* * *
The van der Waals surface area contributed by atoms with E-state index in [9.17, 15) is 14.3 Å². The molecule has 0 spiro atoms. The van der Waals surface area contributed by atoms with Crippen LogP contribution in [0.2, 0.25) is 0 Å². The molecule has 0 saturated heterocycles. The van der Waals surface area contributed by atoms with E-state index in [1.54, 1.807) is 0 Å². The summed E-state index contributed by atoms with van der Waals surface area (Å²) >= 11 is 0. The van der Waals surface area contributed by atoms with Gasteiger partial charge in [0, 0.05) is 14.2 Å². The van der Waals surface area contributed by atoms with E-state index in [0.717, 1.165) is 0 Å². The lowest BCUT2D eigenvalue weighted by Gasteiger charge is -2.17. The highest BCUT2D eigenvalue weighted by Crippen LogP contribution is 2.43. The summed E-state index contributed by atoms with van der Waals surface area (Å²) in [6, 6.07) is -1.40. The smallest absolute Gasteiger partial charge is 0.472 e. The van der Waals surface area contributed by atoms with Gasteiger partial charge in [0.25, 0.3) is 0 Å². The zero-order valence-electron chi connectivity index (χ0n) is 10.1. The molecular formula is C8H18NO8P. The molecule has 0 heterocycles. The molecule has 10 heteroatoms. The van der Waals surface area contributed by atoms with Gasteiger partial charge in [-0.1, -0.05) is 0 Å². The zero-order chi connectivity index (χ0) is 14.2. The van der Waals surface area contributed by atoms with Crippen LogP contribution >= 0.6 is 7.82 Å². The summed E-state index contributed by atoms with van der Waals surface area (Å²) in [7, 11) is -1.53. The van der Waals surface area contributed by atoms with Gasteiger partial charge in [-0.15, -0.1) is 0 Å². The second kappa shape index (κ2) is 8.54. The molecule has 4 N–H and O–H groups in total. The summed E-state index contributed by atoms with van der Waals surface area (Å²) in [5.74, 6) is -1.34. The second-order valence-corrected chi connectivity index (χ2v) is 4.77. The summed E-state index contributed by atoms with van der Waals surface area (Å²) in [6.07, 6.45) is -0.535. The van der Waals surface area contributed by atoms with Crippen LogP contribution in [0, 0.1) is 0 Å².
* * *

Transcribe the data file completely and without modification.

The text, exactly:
The van der Waals surface area contributed by atoms with E-state index in [9.17, 15) is 14.3 Å². The molecule has 0 spiro atoms. The van der Waals surface area contributed by atoms with Crippen LogP contribution in [0.2, 0.25) is 0 Å². The molecule has 0 saturated heterocycles. The van der Waals surface area contributed by atoms with E-state index in [1.54, 1.807) is 0 Å². The summed E-state index contributed by atoms with van der Waals surface area (Å²) >= 11 is 0. The van der Waals surface area contributed by atoms with Gasteiger partial charge in [0, 0.05) is 14.2 Å². The van der Waals surface area contributed by atoms with E-state index in [0.717, 1.165) is 0 Å². The lowest BCUT2D eigenvalue weighted by Gasteiger charge is -2.17. The highest BCUT2D eigenvalue weighted by Crippen LogP contribution is 2.43. The summed E-state index contributed by atoms with van der Waals surface area (Å²) in [6, 6.07) is -1.40. The smallest absolute Gasteiger partial charge is 0.472 e. The van der Waals surface area contributed by atoms with Gasteiger partial charge in [0.25, 0.3) is 0 Å². The zero-order valence-electron chi connectivity index (χ0n) is 10.1. The molecular formula is C8H18NO8P. The molecule has 0 heterocycles. The molecule has 10 heteroatoms. The van der Waals surface area contributed by atoms with Gasteiger partial charge in [-0.1, -0.05) is 0 Å². The zero-order chi connectivity index (χ0) is 14.2. The van der Waals surface area contributed by atoms with Crippen LogP contribution >= 0.6 is 7.82 Å². The summed E-state index contributed by atoms with van der Waals surface area (Å²) in [7, 11) is -1.53. The van der Waals surface area contributed by atoms with Gasteiger partial charge in [-0.15, -0.1) is 0 Å². The second kappa shape index (κ2) is 8.54. The molecule has 4 N–H and O–H groups in total. The summed E-state index contributed by atoms with van der Waals surface area (Å²) in [5.74, 6) is -1.34. The second-order valence-corrected chi connectivity index (χ2v) is 4.77. The summed E-state index contributed by atoms with van der Waals surface area (Å²) in [6.07, 6.45) is -0.535. The van der Waals surface area contributed by atoms with Crippen LogP contribution in [0, 0.1) is 0 Å².